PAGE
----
The decision by the Supreme Court of Appeal (SCA) to set aside the Preferential Procurement Regulations of 2017 and declare them invalid is a welcome development in the fight against corruption in South Africa.
The application of so-called “pre-qualification criteria” was one of the biggest drivers of corruption in public procurement, under the fig leaf of BBBEE and ‘empowerment’. The judgment will help to combat corruption and end uncompetitive exclusion of suppliers.
In an appeal case brought by non-profit organisation, Afribusiness, the SCA found that the Minister of Finance (Pravin Gordhan at the time) acted illegal and exceeded his powers when he used section 5 of the Preferential Procurement Policy Framework to introduce the Preferential Procurement Regulations of 2017.
The regulations were therefore declared invalid as a result of their inconsistency with the provisions of the procurement policy framework.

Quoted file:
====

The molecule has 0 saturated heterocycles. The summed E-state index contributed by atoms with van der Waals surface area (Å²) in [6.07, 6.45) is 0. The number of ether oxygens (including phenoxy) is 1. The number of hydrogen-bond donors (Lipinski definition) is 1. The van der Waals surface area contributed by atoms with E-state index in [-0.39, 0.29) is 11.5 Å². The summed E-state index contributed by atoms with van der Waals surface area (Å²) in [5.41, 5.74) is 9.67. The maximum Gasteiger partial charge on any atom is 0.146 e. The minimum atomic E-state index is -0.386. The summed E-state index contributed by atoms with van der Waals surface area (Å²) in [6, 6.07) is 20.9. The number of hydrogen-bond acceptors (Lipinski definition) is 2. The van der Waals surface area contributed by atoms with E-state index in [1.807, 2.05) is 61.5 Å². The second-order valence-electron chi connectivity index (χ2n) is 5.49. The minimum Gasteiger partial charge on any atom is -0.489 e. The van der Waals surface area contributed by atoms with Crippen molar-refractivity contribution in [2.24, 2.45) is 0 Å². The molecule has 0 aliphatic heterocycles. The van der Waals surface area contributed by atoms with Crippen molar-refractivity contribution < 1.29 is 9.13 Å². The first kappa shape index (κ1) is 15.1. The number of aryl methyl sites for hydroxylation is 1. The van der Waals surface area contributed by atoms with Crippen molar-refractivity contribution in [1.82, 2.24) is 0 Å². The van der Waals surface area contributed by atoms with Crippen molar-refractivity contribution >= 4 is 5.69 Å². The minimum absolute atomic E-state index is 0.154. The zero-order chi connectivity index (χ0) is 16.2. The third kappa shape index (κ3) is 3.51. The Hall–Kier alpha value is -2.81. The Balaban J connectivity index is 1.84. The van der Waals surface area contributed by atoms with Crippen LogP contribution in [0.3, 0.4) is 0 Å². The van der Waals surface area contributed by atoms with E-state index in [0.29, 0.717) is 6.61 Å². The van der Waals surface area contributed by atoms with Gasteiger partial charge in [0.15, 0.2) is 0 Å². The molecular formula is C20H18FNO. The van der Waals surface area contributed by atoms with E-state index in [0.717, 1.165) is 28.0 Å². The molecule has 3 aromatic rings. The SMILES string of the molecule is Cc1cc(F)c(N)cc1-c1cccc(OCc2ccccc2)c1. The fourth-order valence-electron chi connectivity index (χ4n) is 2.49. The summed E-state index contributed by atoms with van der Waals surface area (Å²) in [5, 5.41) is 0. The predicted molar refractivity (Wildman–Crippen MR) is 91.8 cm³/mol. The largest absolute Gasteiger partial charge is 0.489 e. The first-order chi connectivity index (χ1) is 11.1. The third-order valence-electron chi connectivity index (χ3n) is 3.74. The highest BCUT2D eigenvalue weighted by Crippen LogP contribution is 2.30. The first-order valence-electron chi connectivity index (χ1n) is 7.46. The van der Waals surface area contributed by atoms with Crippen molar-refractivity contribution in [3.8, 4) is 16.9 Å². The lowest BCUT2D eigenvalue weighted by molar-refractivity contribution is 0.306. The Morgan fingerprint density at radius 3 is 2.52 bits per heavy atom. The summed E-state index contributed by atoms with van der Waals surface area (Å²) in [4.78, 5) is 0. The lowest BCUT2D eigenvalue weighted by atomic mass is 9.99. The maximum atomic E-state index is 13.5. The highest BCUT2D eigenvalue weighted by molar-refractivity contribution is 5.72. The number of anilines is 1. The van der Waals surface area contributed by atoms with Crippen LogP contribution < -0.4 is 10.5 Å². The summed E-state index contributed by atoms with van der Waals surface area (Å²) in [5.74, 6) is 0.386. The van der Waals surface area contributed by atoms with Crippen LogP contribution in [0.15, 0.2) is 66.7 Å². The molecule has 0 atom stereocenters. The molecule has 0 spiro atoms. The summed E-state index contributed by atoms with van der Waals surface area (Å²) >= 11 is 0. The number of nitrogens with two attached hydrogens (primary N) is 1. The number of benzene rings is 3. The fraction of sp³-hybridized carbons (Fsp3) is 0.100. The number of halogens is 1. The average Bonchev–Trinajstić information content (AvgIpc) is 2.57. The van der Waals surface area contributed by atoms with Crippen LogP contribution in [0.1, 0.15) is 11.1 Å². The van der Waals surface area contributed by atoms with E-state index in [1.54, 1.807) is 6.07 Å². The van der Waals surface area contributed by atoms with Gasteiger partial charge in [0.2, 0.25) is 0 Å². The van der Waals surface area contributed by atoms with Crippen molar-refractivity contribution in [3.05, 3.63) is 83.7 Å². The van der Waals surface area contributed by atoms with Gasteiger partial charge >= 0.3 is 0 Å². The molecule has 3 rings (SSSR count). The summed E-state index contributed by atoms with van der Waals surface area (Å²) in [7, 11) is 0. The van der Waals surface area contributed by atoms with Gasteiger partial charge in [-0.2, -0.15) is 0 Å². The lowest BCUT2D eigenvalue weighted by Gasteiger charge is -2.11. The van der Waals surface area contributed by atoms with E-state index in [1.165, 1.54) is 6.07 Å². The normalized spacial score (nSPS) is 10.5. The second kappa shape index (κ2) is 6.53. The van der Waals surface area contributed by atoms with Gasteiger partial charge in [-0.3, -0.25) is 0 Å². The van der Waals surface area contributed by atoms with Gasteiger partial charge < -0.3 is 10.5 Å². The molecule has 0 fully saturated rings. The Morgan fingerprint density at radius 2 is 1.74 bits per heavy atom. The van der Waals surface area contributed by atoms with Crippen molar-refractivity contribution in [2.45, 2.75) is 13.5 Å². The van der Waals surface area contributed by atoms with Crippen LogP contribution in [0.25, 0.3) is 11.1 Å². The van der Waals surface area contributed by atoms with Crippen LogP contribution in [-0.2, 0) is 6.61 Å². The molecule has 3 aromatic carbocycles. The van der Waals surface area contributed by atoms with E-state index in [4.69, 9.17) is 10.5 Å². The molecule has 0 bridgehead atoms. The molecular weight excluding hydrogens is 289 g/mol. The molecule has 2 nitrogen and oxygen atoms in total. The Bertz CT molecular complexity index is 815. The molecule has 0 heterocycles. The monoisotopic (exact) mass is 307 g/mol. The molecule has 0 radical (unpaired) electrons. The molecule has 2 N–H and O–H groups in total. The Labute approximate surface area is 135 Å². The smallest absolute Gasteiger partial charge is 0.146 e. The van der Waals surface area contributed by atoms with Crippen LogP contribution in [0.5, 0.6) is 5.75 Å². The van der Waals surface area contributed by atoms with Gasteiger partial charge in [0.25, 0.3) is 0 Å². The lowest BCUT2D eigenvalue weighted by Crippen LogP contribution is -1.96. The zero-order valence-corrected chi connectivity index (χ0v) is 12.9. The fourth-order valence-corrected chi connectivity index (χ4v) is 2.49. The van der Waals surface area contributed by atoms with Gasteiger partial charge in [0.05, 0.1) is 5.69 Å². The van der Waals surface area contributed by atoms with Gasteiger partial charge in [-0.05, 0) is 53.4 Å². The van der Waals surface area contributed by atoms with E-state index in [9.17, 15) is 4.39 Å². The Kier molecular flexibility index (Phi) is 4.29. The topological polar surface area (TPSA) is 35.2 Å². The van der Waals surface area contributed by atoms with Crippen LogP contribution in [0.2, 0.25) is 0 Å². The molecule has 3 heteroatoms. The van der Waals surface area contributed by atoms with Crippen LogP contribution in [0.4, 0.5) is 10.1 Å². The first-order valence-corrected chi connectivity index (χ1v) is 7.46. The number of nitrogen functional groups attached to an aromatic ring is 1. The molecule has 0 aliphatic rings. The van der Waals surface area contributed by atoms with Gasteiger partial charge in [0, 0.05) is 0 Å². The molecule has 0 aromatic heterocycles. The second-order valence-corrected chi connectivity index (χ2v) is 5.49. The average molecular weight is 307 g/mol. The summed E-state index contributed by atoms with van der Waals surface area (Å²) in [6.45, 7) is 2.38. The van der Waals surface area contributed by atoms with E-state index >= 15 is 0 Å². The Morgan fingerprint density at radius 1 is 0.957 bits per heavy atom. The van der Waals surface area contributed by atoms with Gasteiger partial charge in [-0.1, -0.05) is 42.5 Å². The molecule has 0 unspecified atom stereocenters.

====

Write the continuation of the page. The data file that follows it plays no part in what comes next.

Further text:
The judgment has far-reaching consequences for public procurement in South Africa as it casts doubt on the continued use of BBBEE pre-qualification criteria.
Business owners with competitively priced high-quality products have repeatedly been denied the opportunity to do business with government because of the exclusionary requirement to meet a pre-determined threshold of BBBEE scores.
“In addition to engendering exclusion, the use of pre-qualifying criteria has in the past resulted in the arbitrary application of BBBEE criteria, inflation of prices from the limited pool of suppliers and corruption.
Some suppliers have continued to use BBBEE’s exclusion criteria to constantly benefit from government tenders whilst denying access to new entrants,” said Geordin Hill-Lewis, the DA Shadow Minister of Finance.
Photo: Clive Wright